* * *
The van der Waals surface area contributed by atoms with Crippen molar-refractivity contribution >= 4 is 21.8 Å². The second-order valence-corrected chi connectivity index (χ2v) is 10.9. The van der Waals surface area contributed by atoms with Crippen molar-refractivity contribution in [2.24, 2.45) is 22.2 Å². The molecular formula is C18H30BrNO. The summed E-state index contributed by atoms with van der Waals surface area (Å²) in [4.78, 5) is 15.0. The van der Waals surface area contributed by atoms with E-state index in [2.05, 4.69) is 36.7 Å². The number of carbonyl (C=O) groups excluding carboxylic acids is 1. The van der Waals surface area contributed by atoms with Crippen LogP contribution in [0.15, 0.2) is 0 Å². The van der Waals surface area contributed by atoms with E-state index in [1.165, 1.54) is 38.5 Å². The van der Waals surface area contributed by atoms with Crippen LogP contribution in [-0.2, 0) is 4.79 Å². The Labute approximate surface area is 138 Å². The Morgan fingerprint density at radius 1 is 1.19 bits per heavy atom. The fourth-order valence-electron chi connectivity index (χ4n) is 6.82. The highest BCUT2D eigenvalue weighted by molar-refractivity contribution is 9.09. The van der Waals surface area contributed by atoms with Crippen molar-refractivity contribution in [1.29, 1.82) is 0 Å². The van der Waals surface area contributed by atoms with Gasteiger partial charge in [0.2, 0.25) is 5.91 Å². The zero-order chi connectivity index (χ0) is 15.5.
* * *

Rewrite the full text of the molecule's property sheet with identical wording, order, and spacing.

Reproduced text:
The van der Waals surface area contributed by atoms with Crippen molar-refractivity contribution >= 4 is 21.8 Å². The second-order valence-corrected chi connectivity index (χ2v) is 10.9. The van der Waals surface area contributed by atoms with Crippen molar-refractivity contribution in [2.24, 2.45) is 22.2 Å². The molecular formula is C18H30BrNO. The summed E-state index contributed by atoms with van der Waals surface area (Å²) in [4.78, 5) is 15.0. The van der Waals surface area contributed by atoms with E-state index in [2.05, 4.69) is 36.7 Å². The number of carbonyl (C=O) groups excluding carboxylic acids is 1. The van der Waals surface area contributed by atoms with Crippen LogP contribution in [0.15, 0.2) is 0 Å². The van der Waals surface area contributed by atoms with E-state index in [1.165, 1.54) is 38.5 Å². The van der Waals surface area contributed by atoms with Crippen LogP contribution in [-0.2, 0) is 4.79 Å². The Labute approximate surface area is 138 Å². The Morgan fingerprint density at radius 1 is 1.19 bits per heavy atom. The fourth-order valence-electron chi connectivity index (χ4n) is 6.82. The highest BCUT2D eigenvalue weighted by molar-refractivity contribution is 9.09. The van der Waals surface area contributed by atoms with Crippen molar-refractivity contribution in [1.29, 1.82) is 0 Å². The van der Waals surface area contributed by atoms with Gasteiger partial charge in [0.2, 0.25) is 5.91 Å². The zero-order chi connectivity index (χ0) is 15.5.